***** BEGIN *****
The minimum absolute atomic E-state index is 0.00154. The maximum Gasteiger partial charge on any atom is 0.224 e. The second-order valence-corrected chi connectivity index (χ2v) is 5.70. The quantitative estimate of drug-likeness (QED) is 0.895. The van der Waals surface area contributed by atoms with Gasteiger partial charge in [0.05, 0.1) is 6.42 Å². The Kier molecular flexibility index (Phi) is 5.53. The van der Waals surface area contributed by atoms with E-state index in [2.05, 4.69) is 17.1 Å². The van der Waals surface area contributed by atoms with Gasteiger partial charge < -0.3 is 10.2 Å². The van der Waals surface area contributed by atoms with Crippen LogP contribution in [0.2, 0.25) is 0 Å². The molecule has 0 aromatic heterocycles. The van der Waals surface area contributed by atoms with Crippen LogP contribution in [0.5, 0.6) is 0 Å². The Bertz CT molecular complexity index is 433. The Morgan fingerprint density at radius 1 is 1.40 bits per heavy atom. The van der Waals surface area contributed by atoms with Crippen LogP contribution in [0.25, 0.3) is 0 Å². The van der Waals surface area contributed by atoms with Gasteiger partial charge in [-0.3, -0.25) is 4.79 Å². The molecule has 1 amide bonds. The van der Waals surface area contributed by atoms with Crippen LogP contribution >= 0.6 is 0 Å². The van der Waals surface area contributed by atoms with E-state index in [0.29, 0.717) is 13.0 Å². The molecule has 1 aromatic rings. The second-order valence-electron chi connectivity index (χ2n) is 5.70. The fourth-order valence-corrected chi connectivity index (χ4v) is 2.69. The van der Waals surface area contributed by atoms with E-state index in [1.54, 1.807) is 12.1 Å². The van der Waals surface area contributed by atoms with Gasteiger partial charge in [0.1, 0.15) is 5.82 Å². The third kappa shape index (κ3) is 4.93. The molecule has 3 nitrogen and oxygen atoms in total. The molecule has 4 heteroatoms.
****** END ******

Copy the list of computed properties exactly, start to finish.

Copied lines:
The minimum absolute atomic E-state index is 0.00154. The maximum Gasteiger partial charge on any atom is 0.224 e. The second-order valence-corrected chi connectivity index (χ2v) is 5.70. The quantitative estimate of drug-likeness (QED) is 0.895. The van der Waals surface area contributed by atoms with Gasteiger partial charge in [0.05, 0.1) is 6.42 Å². The Kier molecular flexibility index (Phi) is 5.53. The van der Waals surface area contributed by atoms with E-state index in [2.05, 4.69) is 17.1 Å². The van der Waals surface area contributed by atoms with Gasteiger partial charge < -0.3 is 10.2 Å². The van der Waals surface area contributed by atoms with Crippen LogP contribution in [0.2, 0.25) is 0 Å². The molecule has 0 aromatic heterocycles. The van der Waals surface area contributed by atoms with Crippen LogP contribution in [0.5, 0.6) is 0 Å². The Bertz CT molecular complexity index is 433. The Morgan fingerprint density at radius 1 is 1.40 bits per heavy atom. The van der Waals surface area contributed by atoms with Crippen LogP contribution in [0.25, 0.3) is 0 Å². The van der Waals surface area contributed by atoms with Gasteiger partial charge in [-0.3, -0.25) is 4.79 Å². The molecule has 1 amide bonds. The van der Waals surface area contributed by atoms with Crippen LogP contribution >= 0.6 is 0 Å². The van der Waals surface area contributed by atoms with E-state index in [0.29, 0.717) is 13.0 Å². The molecule has 1 aromatic rings. The second-order valence-electron chi connectivity index (χ2n) is 5.70. The fourth-order valence-corrected chi connectivity index (χ4v) is 2.69. The van der Waals surface area contributed by atoms with E-state index in [1.54, 1.807) is 12.1 Å². The van der Waals surface area contributed by atoms with Gasteiger partial charge in [0.1, 0.15) is 5.82 Å². The third kappa shape index (κ3) is 4.93. The molecule has 3 nitrogen and oxygen atoms in total. The molecule has 4 heteroatoms.